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So Much Food. So Much Hunger.

This past week the world celebrated the life and achievements of Norman Borlaug, the Iowa-born plant scientist who created high-yielding wheat varieties to stave off famine.

Dr. Borlaug, who died at age 95 on Sept. 12, led the so-called Green Revolution that created bumper crops in once impoverished countries like Mexico, India and Pakistan. In lauding Dr. Borlaug's achievements, the United Nations' World Food Program said he had saved more lives than any man in history.

But the eulogies for Dr. Borlaug often neglected an important and perplexing fact. Despite his accomplishments, more people are hungry today than ever and that total should exceed one billion people this year for the first time, according to the United Nations.

How can so many people be hungry when farmers produce enough food, at least in theory, to feed every person on the planet?

The answers are complex and involve everything from American farm politics and African corruption to war, poverty, climate change and drought, which is now the single most common cause of food shortages on the planet.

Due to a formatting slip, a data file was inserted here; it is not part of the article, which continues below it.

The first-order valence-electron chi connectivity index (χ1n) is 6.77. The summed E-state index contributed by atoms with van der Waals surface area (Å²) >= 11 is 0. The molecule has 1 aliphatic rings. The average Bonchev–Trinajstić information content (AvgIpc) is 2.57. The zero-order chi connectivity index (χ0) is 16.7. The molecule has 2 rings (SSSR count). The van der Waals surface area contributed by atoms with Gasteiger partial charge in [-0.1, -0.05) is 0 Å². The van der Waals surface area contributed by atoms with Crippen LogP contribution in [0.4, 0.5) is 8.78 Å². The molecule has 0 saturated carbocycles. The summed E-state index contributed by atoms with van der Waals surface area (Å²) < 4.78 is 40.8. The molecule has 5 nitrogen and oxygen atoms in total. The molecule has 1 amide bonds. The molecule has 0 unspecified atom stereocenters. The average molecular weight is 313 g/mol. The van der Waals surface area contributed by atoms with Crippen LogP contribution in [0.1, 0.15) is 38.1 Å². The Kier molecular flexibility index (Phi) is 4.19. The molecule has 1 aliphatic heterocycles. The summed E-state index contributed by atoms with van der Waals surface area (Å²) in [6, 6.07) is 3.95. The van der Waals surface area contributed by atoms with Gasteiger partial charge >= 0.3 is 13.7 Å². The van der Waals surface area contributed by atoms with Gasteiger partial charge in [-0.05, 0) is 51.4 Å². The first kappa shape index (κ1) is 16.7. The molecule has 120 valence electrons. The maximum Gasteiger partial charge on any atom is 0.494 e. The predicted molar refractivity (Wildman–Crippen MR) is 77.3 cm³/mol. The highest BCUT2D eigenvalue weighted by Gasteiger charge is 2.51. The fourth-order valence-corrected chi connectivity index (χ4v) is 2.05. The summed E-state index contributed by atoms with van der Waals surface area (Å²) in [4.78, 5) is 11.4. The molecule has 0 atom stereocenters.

But David Beckmann, president of the antihunger group Bread for the World, boiled the causes down into one unifying theme - "a lack of give a damn."

"It's mainly neglect," he said. "Political neglect."

The yield gains of the last half-century, both in the developed and developing world, led to grain surpluses and low prices, creating a sense of complacency about agriculture and hunger.

"There was an attitude following the Green Revolution that the problem was solved," said Gary H. Toenniessen of the Rockefeller Foundation.

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